The Perinatal Mental Health Project (PMHP) raised the bar in its work to address the “hidden pandemic” of pregnant women and mothers in psychological distress when it launched a film on the subject last week.
Caring for Mothers, the 15-minute film, is set to help PMHP in its advocacy, fundraising and training functions. The Project is located within UCT’s Mental Health and Poverty Project (MHaPP) in the Department of Psychiatry and Mental Health.
The film depicts the journey of young Xolelwa, a client of the Project, who becomes pregnant without planning to. Her unplanned pregnancy leads to total isolation and thoughts of committing suicide. But after meeting a PMHP counsellor, her mood begins to shift, and she starts approaching life positively. At the end, Xolelwa gives birth to a son and thanks the project’s counsellor. “Without your help, I would be dead by now,” she says.
Xolelwa is among the lucky ones.
According to research, maternal mental illness has reached epidemic levels in low-income and informal areas, with one in three women in Khayelitsha (where Xolelwa lives) found to suffer from postnatal depression. This is nearly three times higher than the prevalence in developed countries.
The consequence of untreated maternal mental illness is a “vicious cycle”, said Dr Simone Honikman, director of the Project. Psychological distress in mothers may impact on the foetus during pregnancy and on the child after the birth.
“The effects may be physical, intellectual or emotional, and may be long-lasting,” she explained. “Therefore maternal mental illness poses a significant obstacle to social and economic development.”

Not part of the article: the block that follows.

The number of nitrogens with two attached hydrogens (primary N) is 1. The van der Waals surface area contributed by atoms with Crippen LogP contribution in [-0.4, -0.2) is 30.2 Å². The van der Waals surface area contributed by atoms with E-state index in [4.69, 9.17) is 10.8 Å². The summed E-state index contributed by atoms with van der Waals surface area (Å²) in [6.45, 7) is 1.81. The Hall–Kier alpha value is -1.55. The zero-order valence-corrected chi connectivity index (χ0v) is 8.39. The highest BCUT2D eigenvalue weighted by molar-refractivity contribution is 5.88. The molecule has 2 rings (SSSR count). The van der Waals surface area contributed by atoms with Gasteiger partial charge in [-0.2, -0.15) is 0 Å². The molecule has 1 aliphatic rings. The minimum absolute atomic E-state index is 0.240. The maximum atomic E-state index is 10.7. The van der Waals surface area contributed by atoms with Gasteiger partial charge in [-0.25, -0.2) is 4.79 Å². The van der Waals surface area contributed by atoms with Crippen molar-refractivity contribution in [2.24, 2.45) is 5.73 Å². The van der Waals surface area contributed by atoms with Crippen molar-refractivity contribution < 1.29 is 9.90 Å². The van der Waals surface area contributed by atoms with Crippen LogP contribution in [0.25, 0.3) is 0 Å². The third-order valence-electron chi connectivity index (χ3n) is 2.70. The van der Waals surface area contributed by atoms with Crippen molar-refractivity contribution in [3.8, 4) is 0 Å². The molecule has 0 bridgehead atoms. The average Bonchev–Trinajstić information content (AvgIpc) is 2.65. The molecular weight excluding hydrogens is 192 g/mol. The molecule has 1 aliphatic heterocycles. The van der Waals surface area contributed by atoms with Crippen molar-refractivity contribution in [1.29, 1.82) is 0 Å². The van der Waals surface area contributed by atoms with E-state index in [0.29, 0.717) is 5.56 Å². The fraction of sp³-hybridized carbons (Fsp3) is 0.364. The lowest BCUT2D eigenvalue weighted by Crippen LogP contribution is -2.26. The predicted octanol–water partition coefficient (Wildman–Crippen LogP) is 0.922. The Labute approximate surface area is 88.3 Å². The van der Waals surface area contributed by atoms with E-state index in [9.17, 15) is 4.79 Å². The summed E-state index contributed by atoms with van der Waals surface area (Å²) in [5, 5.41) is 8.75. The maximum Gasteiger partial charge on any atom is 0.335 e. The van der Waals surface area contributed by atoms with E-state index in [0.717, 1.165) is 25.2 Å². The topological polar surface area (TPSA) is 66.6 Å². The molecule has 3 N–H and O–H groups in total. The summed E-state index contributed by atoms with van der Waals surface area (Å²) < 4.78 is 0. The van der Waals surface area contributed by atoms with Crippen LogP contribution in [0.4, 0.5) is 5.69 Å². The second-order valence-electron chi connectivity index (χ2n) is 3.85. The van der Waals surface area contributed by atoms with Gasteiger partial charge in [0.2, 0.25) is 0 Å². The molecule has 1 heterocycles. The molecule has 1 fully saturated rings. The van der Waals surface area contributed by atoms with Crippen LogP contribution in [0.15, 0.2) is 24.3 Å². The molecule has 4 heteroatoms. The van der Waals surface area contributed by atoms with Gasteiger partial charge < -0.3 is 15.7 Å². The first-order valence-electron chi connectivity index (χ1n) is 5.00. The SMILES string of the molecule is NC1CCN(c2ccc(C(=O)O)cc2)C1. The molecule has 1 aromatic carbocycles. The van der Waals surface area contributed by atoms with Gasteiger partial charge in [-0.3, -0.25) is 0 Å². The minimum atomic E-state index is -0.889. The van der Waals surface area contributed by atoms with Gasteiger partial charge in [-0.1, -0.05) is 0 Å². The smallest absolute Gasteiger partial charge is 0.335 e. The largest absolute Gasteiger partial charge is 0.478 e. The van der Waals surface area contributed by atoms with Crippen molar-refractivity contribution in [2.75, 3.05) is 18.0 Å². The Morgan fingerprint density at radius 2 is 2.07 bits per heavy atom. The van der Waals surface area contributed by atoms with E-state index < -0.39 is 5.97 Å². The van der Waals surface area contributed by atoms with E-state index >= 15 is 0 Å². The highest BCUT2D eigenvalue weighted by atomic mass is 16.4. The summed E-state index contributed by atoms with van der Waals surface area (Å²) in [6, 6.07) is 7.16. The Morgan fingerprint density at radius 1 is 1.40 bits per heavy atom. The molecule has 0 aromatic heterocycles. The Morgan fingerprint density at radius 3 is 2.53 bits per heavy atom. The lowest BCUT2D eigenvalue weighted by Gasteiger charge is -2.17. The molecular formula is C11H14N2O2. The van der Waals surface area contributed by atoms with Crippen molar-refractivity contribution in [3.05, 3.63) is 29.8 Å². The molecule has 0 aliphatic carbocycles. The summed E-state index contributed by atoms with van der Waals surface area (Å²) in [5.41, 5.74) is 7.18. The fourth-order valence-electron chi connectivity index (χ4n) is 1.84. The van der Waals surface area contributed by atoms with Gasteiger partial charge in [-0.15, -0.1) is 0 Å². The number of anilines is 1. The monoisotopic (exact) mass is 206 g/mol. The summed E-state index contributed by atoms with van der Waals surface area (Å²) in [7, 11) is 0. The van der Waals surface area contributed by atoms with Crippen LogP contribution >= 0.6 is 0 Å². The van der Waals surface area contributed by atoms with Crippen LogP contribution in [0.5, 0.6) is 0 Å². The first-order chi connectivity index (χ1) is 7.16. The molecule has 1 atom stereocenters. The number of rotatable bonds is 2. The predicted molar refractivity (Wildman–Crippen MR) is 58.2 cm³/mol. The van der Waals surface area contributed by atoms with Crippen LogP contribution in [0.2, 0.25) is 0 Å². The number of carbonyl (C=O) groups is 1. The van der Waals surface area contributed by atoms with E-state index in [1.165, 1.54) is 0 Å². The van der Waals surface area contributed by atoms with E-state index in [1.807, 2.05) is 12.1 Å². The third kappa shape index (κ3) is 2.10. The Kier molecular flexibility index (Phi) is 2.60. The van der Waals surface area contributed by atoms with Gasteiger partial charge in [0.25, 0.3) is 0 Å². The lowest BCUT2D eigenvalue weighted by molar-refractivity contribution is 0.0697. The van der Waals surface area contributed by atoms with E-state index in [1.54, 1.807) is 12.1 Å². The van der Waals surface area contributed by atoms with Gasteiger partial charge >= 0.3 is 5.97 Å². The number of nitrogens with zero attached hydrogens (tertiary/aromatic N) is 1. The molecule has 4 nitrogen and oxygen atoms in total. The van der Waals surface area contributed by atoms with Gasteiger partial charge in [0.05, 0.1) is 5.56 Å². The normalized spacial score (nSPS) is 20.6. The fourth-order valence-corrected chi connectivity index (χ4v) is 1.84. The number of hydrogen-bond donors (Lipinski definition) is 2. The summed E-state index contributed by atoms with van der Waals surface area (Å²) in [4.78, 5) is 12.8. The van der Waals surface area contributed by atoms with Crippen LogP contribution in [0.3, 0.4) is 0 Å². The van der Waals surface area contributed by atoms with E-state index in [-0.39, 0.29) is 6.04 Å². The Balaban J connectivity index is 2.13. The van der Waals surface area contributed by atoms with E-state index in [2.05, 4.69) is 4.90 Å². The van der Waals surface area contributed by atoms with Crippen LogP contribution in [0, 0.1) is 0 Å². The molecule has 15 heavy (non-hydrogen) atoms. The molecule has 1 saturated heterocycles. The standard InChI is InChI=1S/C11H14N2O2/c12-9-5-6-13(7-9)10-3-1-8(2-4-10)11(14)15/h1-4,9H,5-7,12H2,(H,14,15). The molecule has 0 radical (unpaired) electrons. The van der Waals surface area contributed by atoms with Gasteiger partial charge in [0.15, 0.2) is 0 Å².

The film gives a picture of the nature and potential outcomes of the Project’s work. It is hoped that it will help to foster recognition of its value among policymakers, donors and society at large.
“We would love it to generate a response from those in power so that we may reach our vision of integrated and effective mental health-care for all mothers in South Africa.”
Vice-Chancellor, Dr Max Price, said the film aligns with the university’s broader goals of training, research and social responsibility.
Professor Marian Jacobs, dean of the Faculty of Health Sciences, noted that despite the enormous global burden of disease posed by mental illness, those who live with these disorders have not received adequate attention – both in terms of the Millennium Development Goals and in terms of mortality data which do not reflect the suffering of those that survive.
The PMHP also launched its multimedia website featuring all the essential information on the project.